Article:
Honorable Mention: Katsuyori Shibata, Togi Makabe, Tomohiro Ishii, Dean Ambrose, Biff Busick
Best Powerhouse: Cesaro
I don't know if Cesaro can be classified as a true power wrestle, if only because he is so wonderfully diverse in the ring that tabbing him with one specific style seems wrong. Anyways, few are better at stringing together consecutive power moves and Cesaro had a series of very good matches. Even more impressive is the fact that Cesaro has had very little assistance from booking to help him get over. Joe Doering probably should have won the award, but he has been banged up and left All-Japan and hasn't been that big of a factor in 2015.
Honorable Mention: Michael Elgin, Joe Doering, Brian Cage, Apollo Crews, Daisuke Sekimoto
Best High-Flyer: Ricochet
After breaking out in 2014, Ricochet continued his success with a strong 2015. Ricochet has changed his wrestling style over the last few years and seems sharper at pacing his matches, instead of throwing everything at the wall in every match. He has pretty much retired the awesome Double Rotation Moonsault, but he is still probably the most athletic wrestler in the industry and will continue to amaze fans the world over.
Honorable Mention: Neville, ACH, AR Fox, Andrew Everett, Will Ospreay
Tag Team of the Year: The New Day
The New Day started as a bad gimmick that relied on racial stereotypes. To their credit, the men in The New Day have revamped the gimmick to be often the most entertaining parts of WWE television. Other tag teams have had better matches, but no team has been relied on for more entertainment than The New Day. Week after week they are counted on to fill time on TV, and more often than not they deliver in a creative fashion. Kofi Kingston and Big E were colorless midcard wrestlers that turned out to be full of charisma and creative on the microphone. Xavier Woods has unmatched energy on the apron and is holding the torch for the classic 80s heel manager.
Honorable Mention: The Kingdom, The Addiction, The Young Bucks, Killer Elite Squad, The American Wolves, The Throwbacks, reDRagon
Women Wrestler of the Year: Sasha Banks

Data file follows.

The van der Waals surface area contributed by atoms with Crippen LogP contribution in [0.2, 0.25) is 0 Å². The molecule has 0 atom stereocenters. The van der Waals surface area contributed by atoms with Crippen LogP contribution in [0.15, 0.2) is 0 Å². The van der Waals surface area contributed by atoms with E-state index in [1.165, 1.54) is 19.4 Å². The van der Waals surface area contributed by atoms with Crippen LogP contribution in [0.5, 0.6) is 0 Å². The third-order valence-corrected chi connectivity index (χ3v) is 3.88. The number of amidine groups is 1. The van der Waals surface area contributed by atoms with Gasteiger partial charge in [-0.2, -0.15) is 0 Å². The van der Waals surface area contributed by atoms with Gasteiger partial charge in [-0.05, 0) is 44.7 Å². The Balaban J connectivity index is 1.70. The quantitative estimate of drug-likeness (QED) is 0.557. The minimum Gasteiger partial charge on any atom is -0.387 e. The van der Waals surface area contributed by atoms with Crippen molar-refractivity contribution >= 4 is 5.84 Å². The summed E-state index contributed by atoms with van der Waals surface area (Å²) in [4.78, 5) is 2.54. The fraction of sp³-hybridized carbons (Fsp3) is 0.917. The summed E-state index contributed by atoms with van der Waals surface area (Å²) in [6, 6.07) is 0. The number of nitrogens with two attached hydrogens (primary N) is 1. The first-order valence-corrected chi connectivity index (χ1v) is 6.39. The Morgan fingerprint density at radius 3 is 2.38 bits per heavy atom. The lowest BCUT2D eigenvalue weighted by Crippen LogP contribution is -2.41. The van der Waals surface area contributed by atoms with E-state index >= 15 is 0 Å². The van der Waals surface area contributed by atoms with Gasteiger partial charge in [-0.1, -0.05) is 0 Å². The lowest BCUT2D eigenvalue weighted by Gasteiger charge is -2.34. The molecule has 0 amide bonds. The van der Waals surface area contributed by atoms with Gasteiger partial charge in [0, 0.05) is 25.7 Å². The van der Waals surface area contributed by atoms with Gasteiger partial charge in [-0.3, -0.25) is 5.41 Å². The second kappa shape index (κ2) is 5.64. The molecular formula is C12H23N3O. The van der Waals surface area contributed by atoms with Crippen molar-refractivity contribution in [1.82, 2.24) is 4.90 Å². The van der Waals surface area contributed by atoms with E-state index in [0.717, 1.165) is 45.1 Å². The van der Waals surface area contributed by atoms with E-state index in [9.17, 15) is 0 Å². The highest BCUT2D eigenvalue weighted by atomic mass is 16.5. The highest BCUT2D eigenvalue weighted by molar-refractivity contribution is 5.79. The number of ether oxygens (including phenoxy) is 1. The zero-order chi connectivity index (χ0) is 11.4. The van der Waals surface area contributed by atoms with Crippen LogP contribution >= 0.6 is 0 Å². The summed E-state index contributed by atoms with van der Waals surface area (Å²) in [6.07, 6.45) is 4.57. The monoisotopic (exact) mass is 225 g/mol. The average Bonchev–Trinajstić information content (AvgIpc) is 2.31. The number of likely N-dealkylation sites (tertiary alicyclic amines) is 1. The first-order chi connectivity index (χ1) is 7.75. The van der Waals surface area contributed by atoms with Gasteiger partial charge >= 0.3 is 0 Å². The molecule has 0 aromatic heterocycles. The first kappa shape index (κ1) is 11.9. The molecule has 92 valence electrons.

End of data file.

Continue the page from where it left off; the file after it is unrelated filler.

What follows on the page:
Banks had a really interesting year. The first eight months of her year were about as good as any American female wrestler has had since the days of Mildred Burke. The last four months, after getting called up to the main roster, have been disappointed as she has taken a backseat to other wrestlers on the roster and has been a non-factor on the main roster since arriving from NXT. That being said, she had some really good, if highly overrated, matches with Bayley and Becky Lynch and has helped gotten hardcore wrestling fans into the Diva's division, which is extremely impressive. Princess Kimber Lee winning the CHIKARA Grand Championship is a legit big deal for women in wrestling, and if she holds it for a while in 2016 she is going to run away with this award.
Honorable Mention: Arisa Nakajima, Paige, Gail Kim, Bayley, Kana/Asuka, Kimber Lee
Best on Interviews: Jay Lethal
Since Lethal turned heel, he has been awesome as a villain in front of the vocal Ring of Honor crowd. Few performers "get" their characters the way Lethal does, and he is great vocalizing himself in front of a live audience or in vignettes. I was blown away by his promo before his match against AJ Styles at Final Battle. In a lot of ways he is like a classic promo guy from the territory days. He isn't funny, he doesn't take anything that is said to him lightly, and he is very intense and always reminds people that he is best. Paul Heyman is unmatched on the microphone, but he is only around for what, 30 percent of Raws?
Honorable Mention: John Cena, Kevin Owens, Robert Roode, Adam Cole
Best Finisher: One Winged Angel-Kenny Omega
The electric chair driver has been done by several different performers, but I love Omega's version on it, where he hooks one of his opponents legs behind his shoulder and drives them face-first into the mat. When he first debuted it in NJPW at Wrestle Kingdom 9, it was unexpected and it totally looked like he killed Ryusuke Taguchi. I want to see it in every match.
Honorable Mention: Dave Meltzer Driver-The Young Bucks, Styles Clash-AJ Styles, Panama Sunrise-Adam Cole, Saka Otoshi-Minoru Suzuki
Event of the Year: Wrestle Kingdom 9
I think Wrestle Kingdom 9 is the best dome show ever and maybe the best wrestling show in the history of the industry. As I mentioned last week, the top two matches in my Top Ten Matches of 2015 were both from WK9, Tanahashi vs Okada and Ibushi vs Nakamura. In addition there was the already previously mentioned Omega vs Taguchi match, a brutal brawl between Togi Makabe and Tomohiro Ishii and the sleeper on the card, a match between Minoru Suzuki and Kazushi Sakuraba in a worked shoot under the old UWFI rules. I doubt we will see a better show in 2016.
Honorable Mention: PWG-Battle of Los Angeles Night 2, WWN-Mercury Rising, WWE-WrestleMania 31, Dragon Gate-Dead or Alive
Best Announcer: Steve Corino
Corino has been great as a heel announcer for Ring of Honor since retiring from in-ring action, and in 2015 he made a solid face turn, engaging in a feud with BJ Whitmer, getting suspended from the company and is currently calling matches under a mask as Mr. Wrestling III. Corino and his partner, Kevin Kelly, do a great job selling the product and never get off-topic while calling the matches. Corino knows independent wrestling as well as anyone, and he gives ROH the voice it needs to represent itself to the national TV audience.